While supervising Master’s & Doctoral dissertations, viz.1. Determinants of rural youth participation in farming (2014), 2. Participation of young women in agriculture: an analytical study of their involvement, attitude and aspirations (2018), 3.Gender based differential access to information among livestock owners and its impact on household milk production in Kangra district of Himachal Pradesh (2006), 4. Gender perspectives in dairy production system of Rajasthan (2014), I observed:
i. Agriculture is the least preferred career option among young, particularly women in India, ii. The extension services need to be oriented to make them more responsive to younger generations of farmers especially farm women which are currently paid least attention amongst all, iii. women’s formal participation is very limited, often due to inherent gender bias coupled with lack of skills for skilled jobs, iv. Women are poorly represented in skill trainings, meetings and events meant for capacity building programmes undertaken by Research, Development & extension organizations, v. The long standing gender inequality in matters of agricultural & rural transformation can be overcome through relevant research by generating evidences towards developing right policies and programmes including extension services, vi. Skilling rural women may improve their work profile leading to their visibility and productivity in Indian agriculture, vii. Adult men often hold the title on land making them eligible for collateral/credit from the financial institutions to take up commercial activities in rural areas, viii. Women are often ignored by the financial institutions for the want of collaterals, ix. Limited association of farm women with formal institutions further limit their access to information and knowledge needed to upgrade their status and self-esteem, x. The All Women Dairy Cooperatives in India could improve their level of skills and social prestige with economic empowerment, xi. Skilled women can contribute more meaningfully in agricultural sector to bring about much needed rural transformation in India, xi. The extension services to be relevant & sustainable have to consider the aspirations and needs of younger generation of farmers especially young rural women.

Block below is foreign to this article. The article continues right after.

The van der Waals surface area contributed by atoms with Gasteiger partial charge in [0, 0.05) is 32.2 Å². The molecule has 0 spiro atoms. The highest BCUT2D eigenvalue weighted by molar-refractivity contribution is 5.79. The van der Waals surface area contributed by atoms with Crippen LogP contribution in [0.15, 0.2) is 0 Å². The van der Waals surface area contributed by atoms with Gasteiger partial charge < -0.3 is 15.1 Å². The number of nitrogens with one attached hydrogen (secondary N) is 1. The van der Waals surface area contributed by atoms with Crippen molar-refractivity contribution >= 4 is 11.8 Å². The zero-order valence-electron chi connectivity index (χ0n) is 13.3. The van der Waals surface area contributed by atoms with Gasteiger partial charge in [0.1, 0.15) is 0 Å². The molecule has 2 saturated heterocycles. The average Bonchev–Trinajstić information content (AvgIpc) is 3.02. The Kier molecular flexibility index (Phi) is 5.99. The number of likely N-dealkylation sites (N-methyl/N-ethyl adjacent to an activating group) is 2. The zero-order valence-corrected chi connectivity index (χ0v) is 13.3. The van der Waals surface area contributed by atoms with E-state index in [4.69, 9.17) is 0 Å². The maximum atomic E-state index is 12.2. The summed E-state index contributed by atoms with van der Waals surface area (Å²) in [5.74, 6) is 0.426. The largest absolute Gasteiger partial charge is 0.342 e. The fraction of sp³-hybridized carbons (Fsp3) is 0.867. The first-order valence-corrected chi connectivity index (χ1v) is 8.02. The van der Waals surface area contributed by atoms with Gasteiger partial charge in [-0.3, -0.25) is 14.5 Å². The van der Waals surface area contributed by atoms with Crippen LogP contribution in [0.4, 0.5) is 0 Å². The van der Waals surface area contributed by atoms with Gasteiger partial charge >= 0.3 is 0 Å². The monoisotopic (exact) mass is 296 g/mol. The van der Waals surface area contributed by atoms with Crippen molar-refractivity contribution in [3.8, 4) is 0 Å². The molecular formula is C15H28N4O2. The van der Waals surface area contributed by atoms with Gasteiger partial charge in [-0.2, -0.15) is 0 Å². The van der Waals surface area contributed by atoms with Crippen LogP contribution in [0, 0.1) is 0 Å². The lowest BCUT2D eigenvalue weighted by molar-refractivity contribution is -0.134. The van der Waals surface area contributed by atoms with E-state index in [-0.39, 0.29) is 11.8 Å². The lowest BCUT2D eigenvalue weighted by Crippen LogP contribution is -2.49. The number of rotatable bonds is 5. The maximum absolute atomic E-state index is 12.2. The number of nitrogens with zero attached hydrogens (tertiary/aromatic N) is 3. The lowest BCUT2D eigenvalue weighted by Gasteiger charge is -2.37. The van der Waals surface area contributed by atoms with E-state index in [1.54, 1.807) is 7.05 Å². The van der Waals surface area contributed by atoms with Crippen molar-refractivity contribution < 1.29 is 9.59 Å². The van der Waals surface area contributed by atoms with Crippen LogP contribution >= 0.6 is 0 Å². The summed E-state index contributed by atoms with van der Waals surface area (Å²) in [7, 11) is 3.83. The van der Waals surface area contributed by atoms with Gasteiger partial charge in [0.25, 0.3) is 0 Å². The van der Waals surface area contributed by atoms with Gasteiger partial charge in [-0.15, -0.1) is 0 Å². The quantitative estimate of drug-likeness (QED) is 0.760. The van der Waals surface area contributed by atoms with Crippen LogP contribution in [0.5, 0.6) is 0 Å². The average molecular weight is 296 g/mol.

We interviewed two hundred youth respondents from farming families of Kerala and Rajasthan in India, to analyze their educational and occupational aspirations and the effect of socio-cultural and economic factors on aspirations. The results revealed that only a small fraction of youth were interested in agriculture and allied industries in both of these states.
Also, I published a blog," Women, livestock and fodder trees in Central Himalayas", which a kind of my personal narration of women at my home, who face hardships in rearing animals.
Considering the importance of gender equality in matters of access to resources including farm trainings, I wrote for GFAR, Gender Inclusive Capacity Building Programmes: We Know Gender Equality Matters.
I believe, this report should address issue of the safe Spaces for youth as well…
On 12th August, 2018, we celebrated International Day of Youth and I wrote about the event that took place at my institute. The theme for International Youth Day 2018 was Safe Spaces for Youth. Youth need safe spaces where they can come together, engage in activities related to their diverse needs and interests, participate in decision making processes and freely express themselves.
Just one little effort from our part to be part of the effort to raise awareness on challenges and problems facing the world’s youth, with energetic participation of about 85 boys and girls. Many of them had complaints against their parents, teachers and friends for poor parenting, poor teaching and not being helpful at the time of need. A few told they can do a lot better; they need just good support from their families, teachers, friends and society at large. Some were apprehensive about their future just because there were not enough government jobs to look towards. A few wanted early marriage but they can’t, just because they don’t have a government job. We were surprised to know that many girls wanted to join police force- to teach lessons to eve teasers. Their stories were reflective that eve-teasing remains one big problem in this part of the world.
They loved to express themselves because they were offered a platform to do so. Often they lack opportunities to share their free thoughts, ideas and creativity, they told. They loved it much that they got the opportunity to celebrate a day meant for them and about them. Usually no one cares for their needs & wants, only scolding’s of parents and teachers often they get, they are hardly heard by anybody, some echoed. For many, it was their first opportunity to speak up what they think. It was really a very gratifying for us that rural boys & girls could speak before an audience- the very first step to build up their confidence and raise morale.
Can we provide such opportunities? We need more youth clubs, wherein, youth can unleash their creativity and share their ideas. This report should address how best this can be done, & how fast?